Report Finds Malnutrition Rates In Rwanda Have Improved, But More Work Is Still Needed
The Comprehensive Food Security and Vulnerability Analysis (CFSVA) report in Rwanda found that levels of stunting among children aged under 5 dropped to 36.7 percent in 2015, down from 43 percent at the time of the last analysis in 2012. Stunting, where a child is short for their age, is an indicator of chronic malnutrition and permanently affects brain development and health.
The 2015 CFSVA was released on Tuesday. The analysis is conducted every three years under the coordination of the Rwandan Ministry of Agriculture, with support from WFP.
“It is clear Rwanda is making impressive progress in its fight against food insecurity and undernutrition, but we must keep working together in order to win that battle for good,” said Jean-Pierre de Margerie, WFP’s Country Director for Rwanda. “At WFP, we are committed to continuing our work to help Rwanda keep improving its food and nutrition security.”
“The aim is to improve national capacities to develop, design and manage nationally-owned hunger solutions, which is why we are supporting the government’s effective strategies to make Rwanda a food-and-nutrition-secure country,” he added
The new CFSVA indicates a geographic nutritional divide, with rural areas being the most affected by child malnutrition at a rate of 40 percent, compared to 27 percent in urban areas.
According to the analysis, the districts with the largest share of food insecure households are predominantly in the Western Province, and include Rutsiro, Nyamagabe, Nyabihu, Nyaruguru, Rusizi, Karongi and Nyamasheke.
Poverty, illiteracy and insufficient land for farming are among the factors linked to food insecurity, and are the most likely root causes of stunting, especially among rural people. According to the report, children of mothers with low education are more often stunted.
The report recommends enhancing efforts and initiatives to reach the most vulnerable people in the most affected rural areas, particularly by expanding social safety nets to include the poorest, most food-and-nutrition-insecure households.
The CFSVA report also recommends scaling up seasonal interventions to assist households experiencing food insecurity at certain times of year, for example in the “lean season” before a harvest is due. The report advises promoting alternative livelihood development programmes in order to provide more stable sources of income, and to develop and diversify livelihood opportunities for the most affected rural population. The Comprehensive Food Security and Vulnerability Analysis is a joint initiative between the Rwandan National Institute of Statistics (NISR), the Ministry of Agriculture and Animal Resources (MINAGRI) and World Food Programme (WFP).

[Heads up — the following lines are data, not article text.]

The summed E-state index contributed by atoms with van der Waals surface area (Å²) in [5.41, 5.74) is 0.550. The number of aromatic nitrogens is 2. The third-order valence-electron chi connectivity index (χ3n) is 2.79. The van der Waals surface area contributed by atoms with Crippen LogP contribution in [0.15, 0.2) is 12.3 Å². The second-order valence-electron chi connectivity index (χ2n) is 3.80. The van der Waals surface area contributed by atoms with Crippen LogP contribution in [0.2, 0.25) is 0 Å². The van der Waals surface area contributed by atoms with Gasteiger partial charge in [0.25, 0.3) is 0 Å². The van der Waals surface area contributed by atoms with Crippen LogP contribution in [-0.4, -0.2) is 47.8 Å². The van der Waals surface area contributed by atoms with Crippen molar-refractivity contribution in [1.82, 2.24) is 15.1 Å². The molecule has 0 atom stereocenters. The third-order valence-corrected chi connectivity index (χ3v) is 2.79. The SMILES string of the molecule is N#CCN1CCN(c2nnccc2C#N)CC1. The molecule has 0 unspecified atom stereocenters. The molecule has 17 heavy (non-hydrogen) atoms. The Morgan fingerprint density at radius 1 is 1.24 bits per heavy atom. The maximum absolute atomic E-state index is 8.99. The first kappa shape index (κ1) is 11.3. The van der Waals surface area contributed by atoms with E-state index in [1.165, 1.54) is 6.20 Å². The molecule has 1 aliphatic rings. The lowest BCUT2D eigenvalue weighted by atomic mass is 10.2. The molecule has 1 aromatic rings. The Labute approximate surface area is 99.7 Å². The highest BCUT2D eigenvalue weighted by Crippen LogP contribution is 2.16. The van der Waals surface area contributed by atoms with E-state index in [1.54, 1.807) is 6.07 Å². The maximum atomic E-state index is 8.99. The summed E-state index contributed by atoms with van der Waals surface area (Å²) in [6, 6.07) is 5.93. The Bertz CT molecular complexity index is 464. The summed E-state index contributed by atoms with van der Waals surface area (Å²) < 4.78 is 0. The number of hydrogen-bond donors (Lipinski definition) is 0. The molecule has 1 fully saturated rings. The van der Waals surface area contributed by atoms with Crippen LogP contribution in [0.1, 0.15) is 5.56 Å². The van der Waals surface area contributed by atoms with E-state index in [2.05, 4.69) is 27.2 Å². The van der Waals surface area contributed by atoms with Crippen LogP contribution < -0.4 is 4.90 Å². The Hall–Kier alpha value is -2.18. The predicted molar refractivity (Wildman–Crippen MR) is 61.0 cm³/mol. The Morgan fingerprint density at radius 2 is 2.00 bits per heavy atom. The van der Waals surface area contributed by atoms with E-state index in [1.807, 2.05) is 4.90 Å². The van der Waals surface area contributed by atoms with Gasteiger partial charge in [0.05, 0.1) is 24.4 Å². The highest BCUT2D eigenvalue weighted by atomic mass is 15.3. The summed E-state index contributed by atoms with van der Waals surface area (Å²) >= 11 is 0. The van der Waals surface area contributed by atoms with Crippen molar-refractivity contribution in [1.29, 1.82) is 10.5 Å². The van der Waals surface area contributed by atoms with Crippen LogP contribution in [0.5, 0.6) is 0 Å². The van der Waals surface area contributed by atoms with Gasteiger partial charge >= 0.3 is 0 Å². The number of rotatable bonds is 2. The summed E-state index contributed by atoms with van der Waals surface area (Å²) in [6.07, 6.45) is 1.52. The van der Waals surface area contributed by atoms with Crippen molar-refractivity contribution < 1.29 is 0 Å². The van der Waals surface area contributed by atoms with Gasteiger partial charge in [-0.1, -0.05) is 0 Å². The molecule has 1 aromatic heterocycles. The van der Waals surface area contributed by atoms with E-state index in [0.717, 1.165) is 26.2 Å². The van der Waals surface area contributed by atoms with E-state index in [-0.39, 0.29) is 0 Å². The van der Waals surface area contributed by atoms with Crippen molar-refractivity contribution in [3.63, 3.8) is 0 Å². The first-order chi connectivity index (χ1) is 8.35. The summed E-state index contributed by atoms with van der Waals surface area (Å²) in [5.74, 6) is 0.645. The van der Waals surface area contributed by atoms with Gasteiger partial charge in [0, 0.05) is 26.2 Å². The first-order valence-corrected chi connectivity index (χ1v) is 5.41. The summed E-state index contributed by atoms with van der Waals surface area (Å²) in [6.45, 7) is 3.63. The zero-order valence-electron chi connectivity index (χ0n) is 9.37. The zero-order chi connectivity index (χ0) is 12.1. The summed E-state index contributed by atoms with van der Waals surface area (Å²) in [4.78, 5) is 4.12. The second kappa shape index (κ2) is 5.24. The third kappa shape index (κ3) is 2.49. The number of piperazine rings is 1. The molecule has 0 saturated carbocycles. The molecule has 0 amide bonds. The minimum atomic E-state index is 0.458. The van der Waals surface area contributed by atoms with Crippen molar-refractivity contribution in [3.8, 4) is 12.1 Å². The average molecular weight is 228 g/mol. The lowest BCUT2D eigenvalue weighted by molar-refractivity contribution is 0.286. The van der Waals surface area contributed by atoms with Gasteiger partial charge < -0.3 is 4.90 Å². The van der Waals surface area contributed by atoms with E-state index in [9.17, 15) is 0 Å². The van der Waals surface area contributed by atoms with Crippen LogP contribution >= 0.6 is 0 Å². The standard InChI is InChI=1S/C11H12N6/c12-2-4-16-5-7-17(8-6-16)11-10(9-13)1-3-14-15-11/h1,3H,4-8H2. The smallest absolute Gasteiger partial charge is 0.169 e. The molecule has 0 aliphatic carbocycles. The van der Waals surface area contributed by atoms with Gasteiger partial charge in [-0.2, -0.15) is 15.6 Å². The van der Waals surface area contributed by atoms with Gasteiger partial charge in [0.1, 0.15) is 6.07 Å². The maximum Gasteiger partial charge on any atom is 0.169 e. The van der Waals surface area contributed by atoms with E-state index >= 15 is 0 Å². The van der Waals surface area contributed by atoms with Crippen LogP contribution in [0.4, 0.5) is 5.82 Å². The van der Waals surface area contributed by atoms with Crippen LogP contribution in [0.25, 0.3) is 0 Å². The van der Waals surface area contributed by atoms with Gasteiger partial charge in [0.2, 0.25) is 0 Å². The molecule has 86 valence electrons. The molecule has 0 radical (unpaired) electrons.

WFP’s work in Rwanda focuses on helping communities and families build more food-secure futures. WFP supports more than 200,000 people in Rwanda through social safety net programmes including home grown school meals for primary school children in the most food insecure districts in the south and western provinces.
WFP also supports community asset creation to improve household livelihoods, provides specialized nutrition support to address stunting in children, and focuses on national capacity development and modelling innovations in food assistance.
WFP buys maize and beans locally from small farmers’ cooperatives, and strengthens their capacity to ensure sustainability. WFP also provides food assistance to refugee camp residents through monthly allocations of cash and in-kind food.
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WFP is the world's largest humanitarian agency fighting hunger worldwide, delivering food assistance in emergencies and working with communities to improve nutrition and build resilience. Each year, WFP assists some 80 million people in around 75 countries.
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